Zac
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elisedance
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« Reply #23 on: April 13, 2010, 09:38:59 AM »

I agree with all of that - but I still think you can exhibit musicallity while being off beat - I just suggest you do it when there are no other couples on beat since the comparison will grate.

When alone in the studio I often dance with the music off and only to the internal song - I'm not sure but I don't think rhytm is a factor at all, its all about expression...
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TangoDancer
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« Reply #24 on: April 14, 2010, 12:29:55 AM »

I agree with all of that - but I still think you can exhibit musicallity while being off beat -

I, too, still must agree. I can dance off of a prescribed beat, yet demonstrate passion, or melancholy, or strength, snappy/graceful movement, or whatever musicality I feel. I do it all the time, though, now I'm feeling a wee self-conscious.....   Undecided  Gee, thanks.   Cry
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The most beautiful part of the dance is often found in between the steps... and in the movement within the stillness.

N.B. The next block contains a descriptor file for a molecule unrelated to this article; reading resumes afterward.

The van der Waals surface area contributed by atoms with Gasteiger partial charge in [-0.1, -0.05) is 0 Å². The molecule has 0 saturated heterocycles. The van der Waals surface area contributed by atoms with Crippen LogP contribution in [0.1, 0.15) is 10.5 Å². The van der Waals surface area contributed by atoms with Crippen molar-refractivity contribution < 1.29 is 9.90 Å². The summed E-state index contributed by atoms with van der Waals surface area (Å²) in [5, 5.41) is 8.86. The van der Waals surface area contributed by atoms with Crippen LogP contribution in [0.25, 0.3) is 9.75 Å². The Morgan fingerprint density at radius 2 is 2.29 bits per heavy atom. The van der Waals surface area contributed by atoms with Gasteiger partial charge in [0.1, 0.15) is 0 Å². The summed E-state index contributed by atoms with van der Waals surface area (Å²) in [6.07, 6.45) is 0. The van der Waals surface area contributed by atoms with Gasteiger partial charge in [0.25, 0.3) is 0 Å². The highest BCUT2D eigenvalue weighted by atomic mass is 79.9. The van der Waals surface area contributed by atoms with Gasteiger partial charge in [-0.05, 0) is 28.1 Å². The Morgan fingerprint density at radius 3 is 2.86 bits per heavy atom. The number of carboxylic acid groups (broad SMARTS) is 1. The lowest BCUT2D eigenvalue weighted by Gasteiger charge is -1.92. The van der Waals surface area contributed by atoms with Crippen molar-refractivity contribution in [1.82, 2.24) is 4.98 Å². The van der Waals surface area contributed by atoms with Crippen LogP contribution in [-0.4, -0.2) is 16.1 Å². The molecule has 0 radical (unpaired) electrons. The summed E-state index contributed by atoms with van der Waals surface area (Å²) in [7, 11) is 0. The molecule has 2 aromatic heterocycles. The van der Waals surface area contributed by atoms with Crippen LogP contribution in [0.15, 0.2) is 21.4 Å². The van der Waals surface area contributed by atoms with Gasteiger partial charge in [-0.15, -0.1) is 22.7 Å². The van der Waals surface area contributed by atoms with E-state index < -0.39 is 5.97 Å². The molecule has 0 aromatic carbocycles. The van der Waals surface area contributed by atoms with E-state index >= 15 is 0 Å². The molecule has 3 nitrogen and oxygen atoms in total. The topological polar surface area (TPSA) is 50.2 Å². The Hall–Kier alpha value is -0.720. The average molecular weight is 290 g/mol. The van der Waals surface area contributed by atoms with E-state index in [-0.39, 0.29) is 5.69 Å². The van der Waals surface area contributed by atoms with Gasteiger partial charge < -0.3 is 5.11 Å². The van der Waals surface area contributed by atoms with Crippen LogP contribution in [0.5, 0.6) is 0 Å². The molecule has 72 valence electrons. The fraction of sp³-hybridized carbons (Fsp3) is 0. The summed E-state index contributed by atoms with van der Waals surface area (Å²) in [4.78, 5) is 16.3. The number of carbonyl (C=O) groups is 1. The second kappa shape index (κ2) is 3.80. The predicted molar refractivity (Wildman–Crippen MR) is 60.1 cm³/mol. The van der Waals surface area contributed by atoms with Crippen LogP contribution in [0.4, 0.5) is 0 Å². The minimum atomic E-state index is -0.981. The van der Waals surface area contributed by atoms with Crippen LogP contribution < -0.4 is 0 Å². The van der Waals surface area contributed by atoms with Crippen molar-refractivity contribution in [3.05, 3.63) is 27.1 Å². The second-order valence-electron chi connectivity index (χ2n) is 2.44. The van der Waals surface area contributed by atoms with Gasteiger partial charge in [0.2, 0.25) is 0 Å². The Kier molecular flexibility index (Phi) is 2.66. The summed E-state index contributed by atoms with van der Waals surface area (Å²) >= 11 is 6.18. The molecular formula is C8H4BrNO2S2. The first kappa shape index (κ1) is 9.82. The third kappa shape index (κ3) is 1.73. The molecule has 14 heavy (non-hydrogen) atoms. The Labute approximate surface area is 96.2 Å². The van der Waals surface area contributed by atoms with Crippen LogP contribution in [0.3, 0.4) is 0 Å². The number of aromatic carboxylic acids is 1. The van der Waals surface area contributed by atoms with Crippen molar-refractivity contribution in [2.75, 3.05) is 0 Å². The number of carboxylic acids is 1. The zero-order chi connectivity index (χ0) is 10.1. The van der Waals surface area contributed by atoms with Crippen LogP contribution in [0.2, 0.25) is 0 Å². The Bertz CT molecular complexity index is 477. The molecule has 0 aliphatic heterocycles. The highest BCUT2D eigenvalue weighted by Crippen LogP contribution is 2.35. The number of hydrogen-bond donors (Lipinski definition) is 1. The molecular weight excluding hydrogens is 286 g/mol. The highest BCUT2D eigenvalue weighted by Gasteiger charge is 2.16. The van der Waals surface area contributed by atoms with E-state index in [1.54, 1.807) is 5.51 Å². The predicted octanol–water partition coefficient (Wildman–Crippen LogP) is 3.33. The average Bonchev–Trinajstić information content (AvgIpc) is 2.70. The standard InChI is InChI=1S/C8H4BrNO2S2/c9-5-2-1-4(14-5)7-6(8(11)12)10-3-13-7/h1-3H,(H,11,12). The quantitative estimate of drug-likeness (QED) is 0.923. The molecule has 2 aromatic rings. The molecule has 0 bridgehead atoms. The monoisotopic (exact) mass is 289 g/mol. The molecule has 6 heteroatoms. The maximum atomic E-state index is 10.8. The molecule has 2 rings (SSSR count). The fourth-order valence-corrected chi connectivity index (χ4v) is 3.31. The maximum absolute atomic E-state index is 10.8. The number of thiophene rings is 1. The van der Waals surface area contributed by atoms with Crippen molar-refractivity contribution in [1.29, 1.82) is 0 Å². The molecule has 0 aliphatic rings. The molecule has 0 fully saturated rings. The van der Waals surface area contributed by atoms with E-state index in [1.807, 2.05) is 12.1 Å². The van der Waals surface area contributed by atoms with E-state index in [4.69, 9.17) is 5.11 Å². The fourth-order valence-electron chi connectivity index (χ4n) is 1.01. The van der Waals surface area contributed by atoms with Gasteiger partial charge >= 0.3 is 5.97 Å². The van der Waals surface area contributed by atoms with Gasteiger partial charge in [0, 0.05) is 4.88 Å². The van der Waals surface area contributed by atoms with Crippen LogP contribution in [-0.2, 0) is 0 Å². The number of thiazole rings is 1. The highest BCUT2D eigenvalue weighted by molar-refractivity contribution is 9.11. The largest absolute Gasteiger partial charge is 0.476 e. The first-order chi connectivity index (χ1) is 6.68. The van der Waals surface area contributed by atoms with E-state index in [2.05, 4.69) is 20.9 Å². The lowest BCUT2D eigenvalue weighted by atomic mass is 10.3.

elisedance
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« Reply #25 on: April 14, 2010, 06:16:01 AM »

why so? IMO rhythm is actuallly an abstraction to dance.  If it was a variable as movement is just think how much more musicallity one could express.

To me this video is an extraordinary example of dance musicallity ...
http://www.pakreel.com/video/xgf3xgbKYko/lamentation-martha-graham.html

and one that changed the dance world...
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If you must leave the house, go build a home...

The limit of your love is also the limit of your art...
SwingWaltz
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« Reply #26 on: April 14, 2010, 11:15:20 AM »

Musicality for me is when people see you dance, they "hear" the music from your dancing!
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catsmeow
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« Reply #27 on: April 14, 2010, 09:06:06 PM »

Am I reading this right? Are the posts saying that musicality is in the eye of the beholder?
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elisedance
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« Reply #28 on: April 14, 2010, 09:19:43 PM »

yup, And in the ear too maybe Wink
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If you must leave the house, go build a home...

The limit of your love is also the limit of your art...
catsmeow
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« Reply #29 on: April 14, 2010, 09:36:50 PM »

Musicality isnt just visual?  Now I am really confused.